Businesses across the country are planning how best to reopen establishments that have been closed during the COVID-19 pandemic. Our experts are equipped to assist with the additional health and safety concerns that may occur. Business owners and building managers will need to assess their sites to determine cleaning needs, review energy usage, and safeguard indoor plumbing systems.
- Industrial Hygiene: Our industrial hygienists have been working with existing clients and public health officials to develop cleaning protocols to decontaminate buildings impacted by the virus. Our industrial hygienists provide third-party oversight of cleaning and sanitation to ensure recommended CDC procedures are being performed properly. These same protocols can be applied to buildings that are preparing to reopen to ensure the highest level of safety for tenants and employees.
- Energy Efficiency: With most commercial buildings experiencing abnormal occupancy and operation, building operators and managers face unique challenges. The focus for operating buildings that still have significant occupancy should be on indoor air quality and occupant health. Energy usage will likely increase due to the recommended measures. If buildings are partially occupied, make adjustments via the building automation or controls system related to HVAC equipment operation to reduce energy consumption if possible. Regardless of occupancy level, during the COVID-19 outbreak period, air handling equipment filters should be replaced more frequently.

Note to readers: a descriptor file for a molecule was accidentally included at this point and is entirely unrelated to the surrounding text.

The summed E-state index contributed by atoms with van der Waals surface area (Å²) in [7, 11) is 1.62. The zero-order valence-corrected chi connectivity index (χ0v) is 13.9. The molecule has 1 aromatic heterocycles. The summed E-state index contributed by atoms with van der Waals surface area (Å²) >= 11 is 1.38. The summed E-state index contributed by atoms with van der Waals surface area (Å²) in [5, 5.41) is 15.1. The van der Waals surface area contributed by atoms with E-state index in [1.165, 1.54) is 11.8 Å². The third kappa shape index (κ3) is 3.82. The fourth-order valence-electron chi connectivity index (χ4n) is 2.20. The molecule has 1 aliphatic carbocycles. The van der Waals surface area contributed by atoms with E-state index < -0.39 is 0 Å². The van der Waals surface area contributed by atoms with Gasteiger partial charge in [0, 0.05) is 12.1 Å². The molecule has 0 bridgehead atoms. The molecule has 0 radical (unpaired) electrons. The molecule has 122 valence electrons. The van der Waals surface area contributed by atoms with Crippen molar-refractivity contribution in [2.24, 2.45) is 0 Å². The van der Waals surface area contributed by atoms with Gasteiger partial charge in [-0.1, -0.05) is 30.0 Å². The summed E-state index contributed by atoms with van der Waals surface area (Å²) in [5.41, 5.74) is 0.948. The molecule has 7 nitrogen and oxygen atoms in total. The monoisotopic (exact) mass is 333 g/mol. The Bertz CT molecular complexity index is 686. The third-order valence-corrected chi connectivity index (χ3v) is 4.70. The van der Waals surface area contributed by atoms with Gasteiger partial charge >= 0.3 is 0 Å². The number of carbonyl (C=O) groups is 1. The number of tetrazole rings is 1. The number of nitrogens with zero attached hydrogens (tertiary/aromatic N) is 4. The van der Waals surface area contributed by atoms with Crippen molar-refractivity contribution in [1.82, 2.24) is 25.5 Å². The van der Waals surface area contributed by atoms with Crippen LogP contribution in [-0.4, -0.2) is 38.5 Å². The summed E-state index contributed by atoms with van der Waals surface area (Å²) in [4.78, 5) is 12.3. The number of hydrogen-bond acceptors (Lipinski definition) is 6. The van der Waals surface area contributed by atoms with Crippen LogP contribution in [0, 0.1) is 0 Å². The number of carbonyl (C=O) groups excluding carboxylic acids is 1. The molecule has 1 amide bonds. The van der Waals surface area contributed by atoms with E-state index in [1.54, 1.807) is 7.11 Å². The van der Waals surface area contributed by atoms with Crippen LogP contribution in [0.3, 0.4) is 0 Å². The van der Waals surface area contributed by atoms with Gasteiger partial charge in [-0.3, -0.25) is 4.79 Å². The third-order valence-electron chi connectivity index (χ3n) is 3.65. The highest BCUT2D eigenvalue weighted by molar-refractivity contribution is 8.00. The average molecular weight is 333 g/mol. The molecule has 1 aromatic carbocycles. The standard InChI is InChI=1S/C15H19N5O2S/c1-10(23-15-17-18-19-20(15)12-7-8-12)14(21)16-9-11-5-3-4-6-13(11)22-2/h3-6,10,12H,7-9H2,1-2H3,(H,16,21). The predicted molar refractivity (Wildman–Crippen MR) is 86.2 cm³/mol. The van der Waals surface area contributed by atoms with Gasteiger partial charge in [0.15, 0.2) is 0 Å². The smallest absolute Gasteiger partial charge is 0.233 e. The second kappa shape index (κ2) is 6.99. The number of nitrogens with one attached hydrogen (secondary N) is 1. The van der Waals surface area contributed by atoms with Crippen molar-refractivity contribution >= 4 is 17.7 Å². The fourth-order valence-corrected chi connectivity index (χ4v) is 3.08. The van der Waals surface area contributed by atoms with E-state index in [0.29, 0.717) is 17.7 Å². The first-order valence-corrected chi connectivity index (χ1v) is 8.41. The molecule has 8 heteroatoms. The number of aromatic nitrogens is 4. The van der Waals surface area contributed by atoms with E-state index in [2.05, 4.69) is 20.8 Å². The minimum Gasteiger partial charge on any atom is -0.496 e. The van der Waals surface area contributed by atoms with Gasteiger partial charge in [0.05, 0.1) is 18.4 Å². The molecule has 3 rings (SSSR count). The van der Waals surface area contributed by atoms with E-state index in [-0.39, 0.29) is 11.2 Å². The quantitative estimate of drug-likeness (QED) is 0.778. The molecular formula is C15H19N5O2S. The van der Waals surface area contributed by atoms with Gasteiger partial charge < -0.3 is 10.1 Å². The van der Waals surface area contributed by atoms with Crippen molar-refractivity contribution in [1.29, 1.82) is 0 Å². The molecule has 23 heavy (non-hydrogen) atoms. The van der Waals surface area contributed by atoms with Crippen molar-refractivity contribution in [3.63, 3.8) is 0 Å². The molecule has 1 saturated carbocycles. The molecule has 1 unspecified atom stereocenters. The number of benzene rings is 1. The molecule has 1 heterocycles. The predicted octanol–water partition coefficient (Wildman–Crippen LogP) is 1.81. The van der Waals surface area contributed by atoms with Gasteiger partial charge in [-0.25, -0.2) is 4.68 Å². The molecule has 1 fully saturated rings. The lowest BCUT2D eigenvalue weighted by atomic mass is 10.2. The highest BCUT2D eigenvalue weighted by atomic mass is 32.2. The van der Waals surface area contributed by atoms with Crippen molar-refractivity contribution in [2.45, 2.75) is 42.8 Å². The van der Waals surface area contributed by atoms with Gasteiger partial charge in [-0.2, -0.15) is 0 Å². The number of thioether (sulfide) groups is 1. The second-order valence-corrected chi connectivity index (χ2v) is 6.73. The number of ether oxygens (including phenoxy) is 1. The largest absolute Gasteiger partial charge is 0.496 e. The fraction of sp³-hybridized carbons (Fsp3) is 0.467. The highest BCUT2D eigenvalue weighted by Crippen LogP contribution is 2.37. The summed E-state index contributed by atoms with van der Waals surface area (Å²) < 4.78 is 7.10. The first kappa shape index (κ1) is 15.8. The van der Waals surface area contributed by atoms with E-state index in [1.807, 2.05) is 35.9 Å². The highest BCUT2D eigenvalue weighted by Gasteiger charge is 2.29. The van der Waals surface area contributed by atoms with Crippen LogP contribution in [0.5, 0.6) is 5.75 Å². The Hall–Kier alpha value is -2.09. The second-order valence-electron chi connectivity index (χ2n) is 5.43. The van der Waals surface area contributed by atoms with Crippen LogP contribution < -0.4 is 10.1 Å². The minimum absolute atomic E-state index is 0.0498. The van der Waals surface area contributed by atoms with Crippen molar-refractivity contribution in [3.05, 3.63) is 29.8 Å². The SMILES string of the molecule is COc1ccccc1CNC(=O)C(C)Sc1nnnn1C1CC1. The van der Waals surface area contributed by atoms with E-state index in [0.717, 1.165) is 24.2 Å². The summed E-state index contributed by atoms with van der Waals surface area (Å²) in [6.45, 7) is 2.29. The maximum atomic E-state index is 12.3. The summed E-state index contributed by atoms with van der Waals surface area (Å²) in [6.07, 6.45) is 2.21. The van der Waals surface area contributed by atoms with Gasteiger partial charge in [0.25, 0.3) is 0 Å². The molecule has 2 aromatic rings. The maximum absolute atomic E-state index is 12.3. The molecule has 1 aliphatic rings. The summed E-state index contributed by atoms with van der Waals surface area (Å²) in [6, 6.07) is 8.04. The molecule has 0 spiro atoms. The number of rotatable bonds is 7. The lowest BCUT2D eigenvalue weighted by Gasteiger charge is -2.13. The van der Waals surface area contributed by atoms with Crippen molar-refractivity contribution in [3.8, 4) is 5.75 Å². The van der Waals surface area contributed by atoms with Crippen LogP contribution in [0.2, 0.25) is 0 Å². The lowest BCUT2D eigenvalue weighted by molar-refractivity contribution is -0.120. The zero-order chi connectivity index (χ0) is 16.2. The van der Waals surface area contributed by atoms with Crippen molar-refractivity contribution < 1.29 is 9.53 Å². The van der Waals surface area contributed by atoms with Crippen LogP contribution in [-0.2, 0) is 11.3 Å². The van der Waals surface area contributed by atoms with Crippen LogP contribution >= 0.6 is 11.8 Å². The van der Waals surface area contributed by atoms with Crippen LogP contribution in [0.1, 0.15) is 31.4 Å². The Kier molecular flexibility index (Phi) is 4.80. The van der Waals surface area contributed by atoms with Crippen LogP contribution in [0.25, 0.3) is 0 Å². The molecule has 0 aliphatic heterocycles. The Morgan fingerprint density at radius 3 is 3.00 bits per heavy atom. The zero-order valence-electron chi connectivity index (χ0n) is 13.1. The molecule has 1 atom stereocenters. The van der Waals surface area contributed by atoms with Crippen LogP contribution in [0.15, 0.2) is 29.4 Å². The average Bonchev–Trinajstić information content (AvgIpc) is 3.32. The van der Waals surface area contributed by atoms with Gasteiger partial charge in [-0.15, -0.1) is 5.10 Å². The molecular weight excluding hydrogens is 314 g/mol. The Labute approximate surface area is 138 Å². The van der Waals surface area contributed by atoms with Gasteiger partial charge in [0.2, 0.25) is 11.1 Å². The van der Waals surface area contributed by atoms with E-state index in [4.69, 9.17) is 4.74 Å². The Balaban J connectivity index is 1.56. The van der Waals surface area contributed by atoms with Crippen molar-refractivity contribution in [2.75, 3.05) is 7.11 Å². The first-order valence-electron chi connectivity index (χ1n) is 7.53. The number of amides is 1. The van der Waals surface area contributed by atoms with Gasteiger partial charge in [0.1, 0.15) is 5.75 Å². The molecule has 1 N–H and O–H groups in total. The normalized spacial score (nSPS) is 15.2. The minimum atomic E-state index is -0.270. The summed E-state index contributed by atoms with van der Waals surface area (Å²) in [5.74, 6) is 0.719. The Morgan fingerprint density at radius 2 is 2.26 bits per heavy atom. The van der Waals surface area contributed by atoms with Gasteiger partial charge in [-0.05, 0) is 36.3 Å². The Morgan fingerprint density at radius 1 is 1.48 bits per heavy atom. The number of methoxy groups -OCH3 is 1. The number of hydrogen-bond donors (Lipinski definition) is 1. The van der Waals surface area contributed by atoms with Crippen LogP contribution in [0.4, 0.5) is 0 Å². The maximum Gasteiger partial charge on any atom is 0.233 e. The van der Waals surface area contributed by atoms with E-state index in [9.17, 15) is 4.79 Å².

- Water/wastewater: Indoor plumbing systems may see adverse impacts as a result of being shut down for several weeks. The chlorine residual that keeps drinking water disinfected can “burn off”, which allows bacteria to grow in the stale water. Among the greatest bacteria concerns is the growth of legionella, which is found in chlorine-absent water plumbing, and attacks lung tissue causing severe pneumonia-like symptoms. Concern is especially critical where water temperatures are between 75 to 110 degrees and contaminated water can become airborne, such as showers, hot tubs, and fountains.
If you are interested in learning about possible funding solutions, our grant writers can help you explore available funding for COVID-19 relief and for projects.
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